5 Reasons You Should Not Use Q-Tips To Clean Your Ears
Otolaryngologists or ear, nose, and throat doctors often advise against the use of Q-tips or cotton swabs for cleaning ears. Despite the advice, many people still use these items to remove excess ear wax or dry up the water in the ear canal after a shower or summer swim. While it seems like a common practice, people do not realize the potential harm they are doing to their ears. If you currently use Q-tips or cotton swabs to clean your ears, consider the following five reasons you should stop.
1. Removes the Waterproofing Layer
Earwax is not some gross bodily excretion. Granted, your body produces more than it needs at times, but it naturally pushes the excess out of the canal, where it can easily be removed with a tissue. One of the primary reasons your body produces earwax is to waterproof the ear canal, preventing water buildup. When you remove too much earwax, water can become trapped in the canal, possibly leading to infections.
2. Removes the Natural Antibiotic
Beyond protecting the ear from excess water or fluid buildups, earwax is a natural antibiotic. The wax has an acidic quality that can help prevent some infections, like swimmer’s ear. By stripping away the wax inside the ear, you open yourself up to potential conditions and problems. Many problems caused by the removal of too much wax can be linked to balance and health issues.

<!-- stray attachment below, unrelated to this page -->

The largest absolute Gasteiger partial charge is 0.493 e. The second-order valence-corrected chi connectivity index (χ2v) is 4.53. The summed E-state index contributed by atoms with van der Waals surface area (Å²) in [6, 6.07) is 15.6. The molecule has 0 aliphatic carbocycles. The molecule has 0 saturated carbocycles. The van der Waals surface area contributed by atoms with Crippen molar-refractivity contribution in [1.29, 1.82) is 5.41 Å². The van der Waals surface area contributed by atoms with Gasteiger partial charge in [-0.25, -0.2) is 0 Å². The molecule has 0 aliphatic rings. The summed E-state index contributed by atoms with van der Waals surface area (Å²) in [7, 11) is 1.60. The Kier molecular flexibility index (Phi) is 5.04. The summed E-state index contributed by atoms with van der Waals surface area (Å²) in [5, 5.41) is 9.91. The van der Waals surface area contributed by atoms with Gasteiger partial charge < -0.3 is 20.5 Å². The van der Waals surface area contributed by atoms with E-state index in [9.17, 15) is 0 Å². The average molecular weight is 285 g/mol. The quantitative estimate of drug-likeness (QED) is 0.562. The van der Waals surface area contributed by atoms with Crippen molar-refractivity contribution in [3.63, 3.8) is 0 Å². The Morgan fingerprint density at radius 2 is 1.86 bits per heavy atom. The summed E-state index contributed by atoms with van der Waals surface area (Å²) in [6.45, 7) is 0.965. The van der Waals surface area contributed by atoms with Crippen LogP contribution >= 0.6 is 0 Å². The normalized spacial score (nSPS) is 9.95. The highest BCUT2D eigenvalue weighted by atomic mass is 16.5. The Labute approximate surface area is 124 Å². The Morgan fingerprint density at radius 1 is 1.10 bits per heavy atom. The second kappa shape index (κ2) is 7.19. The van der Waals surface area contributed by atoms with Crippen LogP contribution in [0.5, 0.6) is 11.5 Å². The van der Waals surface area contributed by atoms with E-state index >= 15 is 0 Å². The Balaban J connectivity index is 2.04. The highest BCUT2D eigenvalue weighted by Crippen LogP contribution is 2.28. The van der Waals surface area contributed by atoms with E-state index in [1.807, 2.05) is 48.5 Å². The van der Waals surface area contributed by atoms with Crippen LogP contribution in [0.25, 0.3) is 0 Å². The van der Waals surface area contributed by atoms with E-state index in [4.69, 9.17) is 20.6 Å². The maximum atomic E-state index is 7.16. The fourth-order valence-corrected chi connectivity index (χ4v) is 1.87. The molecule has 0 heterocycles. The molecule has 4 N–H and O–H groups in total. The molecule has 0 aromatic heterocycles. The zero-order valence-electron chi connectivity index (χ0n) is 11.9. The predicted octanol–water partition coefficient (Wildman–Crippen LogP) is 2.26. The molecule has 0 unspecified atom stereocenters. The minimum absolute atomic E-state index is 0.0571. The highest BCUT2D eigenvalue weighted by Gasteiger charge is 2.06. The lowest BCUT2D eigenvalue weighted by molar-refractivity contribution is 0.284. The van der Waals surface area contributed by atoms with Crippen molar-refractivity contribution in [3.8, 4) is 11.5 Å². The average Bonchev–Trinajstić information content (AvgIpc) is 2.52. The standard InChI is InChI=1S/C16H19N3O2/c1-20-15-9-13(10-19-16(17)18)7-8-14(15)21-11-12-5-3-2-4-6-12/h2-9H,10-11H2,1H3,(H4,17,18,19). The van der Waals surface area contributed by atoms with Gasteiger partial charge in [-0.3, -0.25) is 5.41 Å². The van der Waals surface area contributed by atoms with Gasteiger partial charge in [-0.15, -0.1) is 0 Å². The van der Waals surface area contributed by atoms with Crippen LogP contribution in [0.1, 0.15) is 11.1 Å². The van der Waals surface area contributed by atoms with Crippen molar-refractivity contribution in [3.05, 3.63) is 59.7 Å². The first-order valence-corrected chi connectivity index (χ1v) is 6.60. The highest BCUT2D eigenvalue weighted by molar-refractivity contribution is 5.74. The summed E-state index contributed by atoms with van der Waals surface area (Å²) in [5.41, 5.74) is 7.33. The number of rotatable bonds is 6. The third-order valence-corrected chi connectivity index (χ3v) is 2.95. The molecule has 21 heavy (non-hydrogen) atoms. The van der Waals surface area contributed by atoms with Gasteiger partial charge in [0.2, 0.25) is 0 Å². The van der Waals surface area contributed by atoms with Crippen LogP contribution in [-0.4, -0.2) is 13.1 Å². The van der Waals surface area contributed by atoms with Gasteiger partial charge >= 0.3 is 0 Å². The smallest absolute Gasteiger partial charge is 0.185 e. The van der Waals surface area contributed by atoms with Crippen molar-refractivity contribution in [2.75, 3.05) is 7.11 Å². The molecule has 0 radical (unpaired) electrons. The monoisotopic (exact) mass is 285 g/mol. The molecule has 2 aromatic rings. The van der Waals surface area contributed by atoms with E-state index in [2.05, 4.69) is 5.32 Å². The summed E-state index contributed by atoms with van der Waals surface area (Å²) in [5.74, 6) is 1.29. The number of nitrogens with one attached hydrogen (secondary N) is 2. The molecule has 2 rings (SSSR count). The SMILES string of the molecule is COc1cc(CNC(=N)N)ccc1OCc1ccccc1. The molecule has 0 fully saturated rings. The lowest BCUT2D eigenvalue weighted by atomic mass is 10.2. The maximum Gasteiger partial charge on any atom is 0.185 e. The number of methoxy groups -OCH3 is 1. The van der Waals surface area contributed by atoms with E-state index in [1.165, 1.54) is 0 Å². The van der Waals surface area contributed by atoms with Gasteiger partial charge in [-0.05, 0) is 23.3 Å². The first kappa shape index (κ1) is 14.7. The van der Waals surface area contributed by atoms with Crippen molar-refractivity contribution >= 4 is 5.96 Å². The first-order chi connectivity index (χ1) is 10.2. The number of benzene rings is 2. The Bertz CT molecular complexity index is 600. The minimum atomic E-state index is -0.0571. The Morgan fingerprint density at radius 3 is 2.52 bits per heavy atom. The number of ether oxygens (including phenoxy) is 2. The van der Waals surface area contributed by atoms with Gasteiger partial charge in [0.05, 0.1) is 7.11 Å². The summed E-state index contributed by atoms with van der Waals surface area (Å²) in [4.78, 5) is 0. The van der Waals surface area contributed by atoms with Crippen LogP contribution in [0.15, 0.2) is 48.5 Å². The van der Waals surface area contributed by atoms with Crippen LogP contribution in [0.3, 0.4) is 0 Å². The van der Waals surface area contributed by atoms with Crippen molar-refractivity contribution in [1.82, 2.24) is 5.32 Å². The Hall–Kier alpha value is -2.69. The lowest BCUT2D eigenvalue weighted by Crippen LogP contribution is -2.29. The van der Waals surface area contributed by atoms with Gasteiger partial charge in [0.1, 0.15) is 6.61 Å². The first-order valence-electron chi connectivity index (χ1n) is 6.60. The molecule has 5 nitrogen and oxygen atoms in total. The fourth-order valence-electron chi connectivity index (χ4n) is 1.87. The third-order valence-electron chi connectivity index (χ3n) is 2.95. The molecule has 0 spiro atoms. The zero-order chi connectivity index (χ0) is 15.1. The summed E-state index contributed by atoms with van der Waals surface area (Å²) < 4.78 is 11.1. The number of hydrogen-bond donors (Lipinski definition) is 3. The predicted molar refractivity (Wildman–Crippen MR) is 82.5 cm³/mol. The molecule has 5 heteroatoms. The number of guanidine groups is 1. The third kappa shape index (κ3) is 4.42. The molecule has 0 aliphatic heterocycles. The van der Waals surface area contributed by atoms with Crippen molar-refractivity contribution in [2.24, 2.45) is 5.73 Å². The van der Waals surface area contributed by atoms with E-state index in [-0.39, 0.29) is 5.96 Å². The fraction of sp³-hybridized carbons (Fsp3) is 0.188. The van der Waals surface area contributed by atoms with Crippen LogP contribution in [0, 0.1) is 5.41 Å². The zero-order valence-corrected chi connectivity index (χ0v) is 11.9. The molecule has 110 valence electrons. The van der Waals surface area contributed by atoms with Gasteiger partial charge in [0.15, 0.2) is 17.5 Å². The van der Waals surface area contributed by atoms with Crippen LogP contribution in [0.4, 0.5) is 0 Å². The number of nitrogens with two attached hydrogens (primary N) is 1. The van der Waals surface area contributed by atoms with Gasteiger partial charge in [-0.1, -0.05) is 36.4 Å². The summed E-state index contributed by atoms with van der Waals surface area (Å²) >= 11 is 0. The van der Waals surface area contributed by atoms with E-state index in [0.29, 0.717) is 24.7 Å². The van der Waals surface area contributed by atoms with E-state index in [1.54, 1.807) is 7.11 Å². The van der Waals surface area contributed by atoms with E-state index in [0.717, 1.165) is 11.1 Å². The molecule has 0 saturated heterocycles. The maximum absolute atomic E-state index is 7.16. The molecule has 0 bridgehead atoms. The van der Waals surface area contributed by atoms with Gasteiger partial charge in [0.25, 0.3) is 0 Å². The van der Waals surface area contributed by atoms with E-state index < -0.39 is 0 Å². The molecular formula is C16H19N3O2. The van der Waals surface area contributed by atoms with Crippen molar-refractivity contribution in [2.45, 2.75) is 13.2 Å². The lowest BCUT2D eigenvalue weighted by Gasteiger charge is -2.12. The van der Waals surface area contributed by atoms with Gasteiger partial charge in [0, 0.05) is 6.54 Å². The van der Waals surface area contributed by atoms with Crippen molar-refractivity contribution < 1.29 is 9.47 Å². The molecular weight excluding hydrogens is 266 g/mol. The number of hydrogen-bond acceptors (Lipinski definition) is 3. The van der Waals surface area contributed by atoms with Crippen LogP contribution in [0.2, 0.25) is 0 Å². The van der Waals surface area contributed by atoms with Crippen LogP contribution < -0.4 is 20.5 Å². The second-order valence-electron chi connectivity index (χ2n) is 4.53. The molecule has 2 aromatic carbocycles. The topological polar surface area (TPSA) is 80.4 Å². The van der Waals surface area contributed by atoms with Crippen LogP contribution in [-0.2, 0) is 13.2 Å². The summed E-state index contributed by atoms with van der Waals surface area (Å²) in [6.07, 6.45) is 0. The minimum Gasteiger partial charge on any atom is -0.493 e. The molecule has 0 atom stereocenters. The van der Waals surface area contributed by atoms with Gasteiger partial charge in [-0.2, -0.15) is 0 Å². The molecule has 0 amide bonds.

3. Risk Ear Damage
People often reach for Q-tips and cotton swabs because they seem like the right size for the job. Unfortunately, these items are too small and allow too much access to the ear's sensitive and fragile areas. When you insert the cotton swab into your ear, losing sight of the tip, you are putting the swab too far into your ear. The eardrum is not as far into the canal as you might think, and any contact with this sensitive part of your ear can cause damage.
4. Causes Buildups
The use of cotton swabs can also lead to wax buildups in your ear. When you insert the swab into your ear, you likely force some earwax deeper into the canal. By moving wax back into the ear, you interfere with the wax's natural removal and movement process. Remember, your body will naturally push excess wax out of your ear, and you can remove that excess by draping a tissue over your finger and gently wiping it around the outer ear.
5. Potential Hearing Loss and Balance Problems
The use of Q-Tips can lead to severe damage. Most people will not experience significant trauma, but if the swab is pushed too far into the ear canal, it can puncture the eardrum. Just beneath the eardrum lies several tiny and fragile bones responsible for balance and transporting soundwaves. If the cotton swab is pushed too far into the ear with too much force, it is possible to suffer significant balance problems and hearing loss; though, neither is likely.